Greens urge quick action on Ohio, Pennsylvania election crimes, seek assurance of 2008 ballot access fairness and election integrity
GREEN PARTY OF THE UNITED STATES
For Immediate Release:
Wednesday, July 23, 2008
Scott McLarty, Media Coordinator, 202-518-5624, cell 202-904-7614, firstname.lastname@example.org
Starlene Rankin, Media Coordinator, 916-995-3805, email@example.com
Pennsylvania: 12 indicted after Statehouse Democrats staffers were given taxpayer-funded bonuses to keep 2004 presidential candidate Ralph Nader (Ind.) and 2006 US Senate candidate Carl Romanelli (Green) off the state ballot
Ohio: Evidence of massive fraud by GOP operatives in the 2004 election, with possible Karl Rove involvement; Greens were the first to probe the 2004 vote theft
WASHINGTON, DC -- Green Party leaders urged swift and aggressive court action to ensure fair elections and enforcement of legal campaign practices in the wake of election scandals in Ohio and Pennsylvania.
The Green Party, which nominated Cynthia McKinney and Rosa Clemente for President and Vice President during the 2008 Green National Convention in Chicago on July 12, has a special interest in the integrity of the US election system. Greens are currently working to get the nominees on as many state ballots as possible, an effort rendered difficult by grossly biased and unfair ballot access rules designed by Democrats and Republicans to hinder other parties' candidates and independents in many states.
In the Pennsylvania scandal, twelve Democratic officials have been indicted for paying staffers big taxpayer-funded bonuses for their efforts to keep 2004 independent presidential candidate Ralph Nader and 2006 Green candidate Carl Romanelli, who ran for the US Senate, off the Pennsylvania ballot. The twelve charged with misusing $4 million for partisan campaign work include current and former staff and one member of the Pennsylvania House.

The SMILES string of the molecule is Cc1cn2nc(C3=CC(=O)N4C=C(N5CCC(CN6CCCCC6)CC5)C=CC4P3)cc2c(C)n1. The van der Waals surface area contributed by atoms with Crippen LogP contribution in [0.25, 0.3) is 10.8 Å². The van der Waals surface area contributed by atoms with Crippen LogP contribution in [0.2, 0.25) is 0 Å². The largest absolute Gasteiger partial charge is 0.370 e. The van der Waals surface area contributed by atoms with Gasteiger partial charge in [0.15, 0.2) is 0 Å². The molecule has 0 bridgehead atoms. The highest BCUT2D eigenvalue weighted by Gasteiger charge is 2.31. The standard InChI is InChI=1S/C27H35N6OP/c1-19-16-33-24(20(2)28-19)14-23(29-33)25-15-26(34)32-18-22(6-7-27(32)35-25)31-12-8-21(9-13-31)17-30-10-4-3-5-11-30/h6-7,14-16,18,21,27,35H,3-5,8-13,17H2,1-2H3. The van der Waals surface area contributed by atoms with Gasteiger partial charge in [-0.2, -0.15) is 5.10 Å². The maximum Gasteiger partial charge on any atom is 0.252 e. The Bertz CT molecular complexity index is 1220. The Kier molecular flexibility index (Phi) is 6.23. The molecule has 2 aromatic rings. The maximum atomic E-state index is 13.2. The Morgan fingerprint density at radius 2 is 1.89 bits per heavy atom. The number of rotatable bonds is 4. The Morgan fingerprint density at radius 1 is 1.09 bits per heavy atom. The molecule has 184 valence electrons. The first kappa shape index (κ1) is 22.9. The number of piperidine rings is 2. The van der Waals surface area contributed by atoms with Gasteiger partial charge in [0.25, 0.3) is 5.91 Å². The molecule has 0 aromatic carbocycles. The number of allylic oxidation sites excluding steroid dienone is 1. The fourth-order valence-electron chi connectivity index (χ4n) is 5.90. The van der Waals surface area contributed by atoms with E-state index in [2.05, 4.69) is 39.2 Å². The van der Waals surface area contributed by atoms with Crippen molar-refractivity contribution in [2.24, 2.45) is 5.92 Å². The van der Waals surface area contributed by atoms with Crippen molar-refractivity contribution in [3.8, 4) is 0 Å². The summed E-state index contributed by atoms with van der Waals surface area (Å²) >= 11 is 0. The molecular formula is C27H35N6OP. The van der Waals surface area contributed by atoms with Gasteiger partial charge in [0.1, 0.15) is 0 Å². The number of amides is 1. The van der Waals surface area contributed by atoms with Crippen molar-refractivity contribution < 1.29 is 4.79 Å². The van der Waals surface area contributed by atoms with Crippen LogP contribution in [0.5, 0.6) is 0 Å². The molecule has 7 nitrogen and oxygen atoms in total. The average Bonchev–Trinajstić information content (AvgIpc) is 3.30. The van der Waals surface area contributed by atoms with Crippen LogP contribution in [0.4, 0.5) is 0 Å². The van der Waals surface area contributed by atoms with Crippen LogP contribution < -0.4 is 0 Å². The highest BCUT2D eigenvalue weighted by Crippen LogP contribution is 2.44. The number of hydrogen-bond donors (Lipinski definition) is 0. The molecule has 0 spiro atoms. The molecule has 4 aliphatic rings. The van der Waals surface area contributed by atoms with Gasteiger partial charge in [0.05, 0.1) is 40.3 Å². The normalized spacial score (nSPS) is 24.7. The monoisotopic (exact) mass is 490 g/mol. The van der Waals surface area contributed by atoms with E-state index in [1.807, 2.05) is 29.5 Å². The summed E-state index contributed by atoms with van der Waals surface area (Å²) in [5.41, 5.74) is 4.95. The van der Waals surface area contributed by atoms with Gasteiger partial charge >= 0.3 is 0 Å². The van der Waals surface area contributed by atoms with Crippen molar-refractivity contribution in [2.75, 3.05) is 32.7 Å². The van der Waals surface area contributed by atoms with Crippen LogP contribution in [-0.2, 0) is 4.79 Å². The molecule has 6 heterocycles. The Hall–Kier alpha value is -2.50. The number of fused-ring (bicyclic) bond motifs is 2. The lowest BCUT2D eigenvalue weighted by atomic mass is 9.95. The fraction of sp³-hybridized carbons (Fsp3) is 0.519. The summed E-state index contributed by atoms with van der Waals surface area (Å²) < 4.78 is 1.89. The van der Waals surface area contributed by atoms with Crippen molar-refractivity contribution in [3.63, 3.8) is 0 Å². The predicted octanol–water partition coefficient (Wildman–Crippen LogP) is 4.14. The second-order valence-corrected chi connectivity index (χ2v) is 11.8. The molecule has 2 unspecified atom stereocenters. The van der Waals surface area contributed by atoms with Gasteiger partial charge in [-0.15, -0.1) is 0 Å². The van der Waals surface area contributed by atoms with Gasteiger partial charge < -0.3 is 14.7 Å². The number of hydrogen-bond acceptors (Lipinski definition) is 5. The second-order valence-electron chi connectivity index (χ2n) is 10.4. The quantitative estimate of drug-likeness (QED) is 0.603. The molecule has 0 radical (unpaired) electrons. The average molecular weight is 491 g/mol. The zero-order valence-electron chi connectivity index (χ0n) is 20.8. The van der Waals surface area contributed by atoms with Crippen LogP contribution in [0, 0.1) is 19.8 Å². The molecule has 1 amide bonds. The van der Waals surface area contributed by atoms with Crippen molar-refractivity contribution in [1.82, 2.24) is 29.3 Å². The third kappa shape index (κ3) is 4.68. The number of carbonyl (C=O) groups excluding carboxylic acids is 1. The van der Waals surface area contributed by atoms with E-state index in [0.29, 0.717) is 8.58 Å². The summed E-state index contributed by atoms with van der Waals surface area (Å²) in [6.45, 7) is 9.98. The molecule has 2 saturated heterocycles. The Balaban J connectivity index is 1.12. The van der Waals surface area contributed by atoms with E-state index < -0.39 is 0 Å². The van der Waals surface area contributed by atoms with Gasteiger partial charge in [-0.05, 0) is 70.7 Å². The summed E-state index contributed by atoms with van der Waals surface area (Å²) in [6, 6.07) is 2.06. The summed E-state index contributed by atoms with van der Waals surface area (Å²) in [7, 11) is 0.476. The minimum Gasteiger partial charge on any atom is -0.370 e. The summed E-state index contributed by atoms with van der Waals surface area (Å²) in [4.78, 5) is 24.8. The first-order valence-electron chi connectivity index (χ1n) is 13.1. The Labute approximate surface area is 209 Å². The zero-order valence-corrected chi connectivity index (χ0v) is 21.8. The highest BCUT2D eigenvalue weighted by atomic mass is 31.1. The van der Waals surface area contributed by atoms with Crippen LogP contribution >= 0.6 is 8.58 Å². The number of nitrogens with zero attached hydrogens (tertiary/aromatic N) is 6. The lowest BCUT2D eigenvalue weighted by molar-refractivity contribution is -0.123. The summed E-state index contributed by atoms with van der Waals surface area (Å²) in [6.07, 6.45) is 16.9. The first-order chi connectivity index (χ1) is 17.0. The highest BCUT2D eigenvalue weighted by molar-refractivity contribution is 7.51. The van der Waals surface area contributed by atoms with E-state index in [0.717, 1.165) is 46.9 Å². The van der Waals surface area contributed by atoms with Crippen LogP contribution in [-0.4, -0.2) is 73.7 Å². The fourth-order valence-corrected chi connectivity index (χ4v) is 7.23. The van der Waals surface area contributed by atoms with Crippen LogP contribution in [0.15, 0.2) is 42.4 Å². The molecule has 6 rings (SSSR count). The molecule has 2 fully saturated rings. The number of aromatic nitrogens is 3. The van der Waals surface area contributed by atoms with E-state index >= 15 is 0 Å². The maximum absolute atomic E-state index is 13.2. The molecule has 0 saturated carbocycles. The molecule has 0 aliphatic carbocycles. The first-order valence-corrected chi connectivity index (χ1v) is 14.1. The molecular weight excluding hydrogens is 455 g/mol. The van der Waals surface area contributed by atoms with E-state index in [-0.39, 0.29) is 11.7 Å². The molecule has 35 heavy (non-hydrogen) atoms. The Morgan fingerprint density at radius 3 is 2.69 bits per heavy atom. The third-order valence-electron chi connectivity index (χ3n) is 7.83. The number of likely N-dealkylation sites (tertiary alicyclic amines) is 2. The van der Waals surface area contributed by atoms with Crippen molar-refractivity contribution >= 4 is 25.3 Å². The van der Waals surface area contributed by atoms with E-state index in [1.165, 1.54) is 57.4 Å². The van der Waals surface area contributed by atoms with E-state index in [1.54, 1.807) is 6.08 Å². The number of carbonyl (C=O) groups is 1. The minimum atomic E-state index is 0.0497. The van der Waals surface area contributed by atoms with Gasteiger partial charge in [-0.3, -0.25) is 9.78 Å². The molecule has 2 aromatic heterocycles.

Mr. Romanelli's lawyers are asking for a new hearing regarding the appeal of the $80,000 in legal costs that were assessed against him after Democratic Party lawyers succeeded in persuading a court to remove him from the 2006 ballot. Democrats have claimed that the Nader and Romanelli campaigns falsified signatures on their ballot petitions.
Mr. Romanelli was blocked from defending the validity of the signatures in 2006. Nader attorney Oliver Hall noted that "only a tiny number of signatures on the Nader petitions -- 687 or 1.3 percent of the total -- were counted as 'forgeries' by their signers, and in the words of Pennsylvania Supreme Court Justice Thomas Saylor, there is 'no evidence' to support Democrats' claims that the Nader campaign was even aware of such signatures. Furthermore, no allegation of fraud was ever raised against Romanelli's petitions. There is, however, evidence that the Nader petitions were the target of widespread and deliberate sabotage: specifically, petition circulators discovered and removed about 7,000 obviously fake signatures prior to submitting the petitions." (Philadelphia Inquirer, July 17, http://www.philly.com/inquirer/opinion/20080717_Letters__One_Reader_s_View.html)
"We support Carl Romanelli's request for the court to drop the $80,000 legal fee costs that were imposed on him. The assessment of these costs is unprecedented and meant to intimidate non-Democrat and non-Republican candidates from running for office," said Holly Hart, secretary of the Green Party of the United States. "The leveling of punitive and exorbitant costs for disqualified signatures is as outrageous as Pennsylvania's ballot access rule that requires 2,000 valid signatures from Democratic or Republican candidates for President and other top offices, while requiring as many as 67,000 signatures for candidates from other parties or independents to get on the ballot."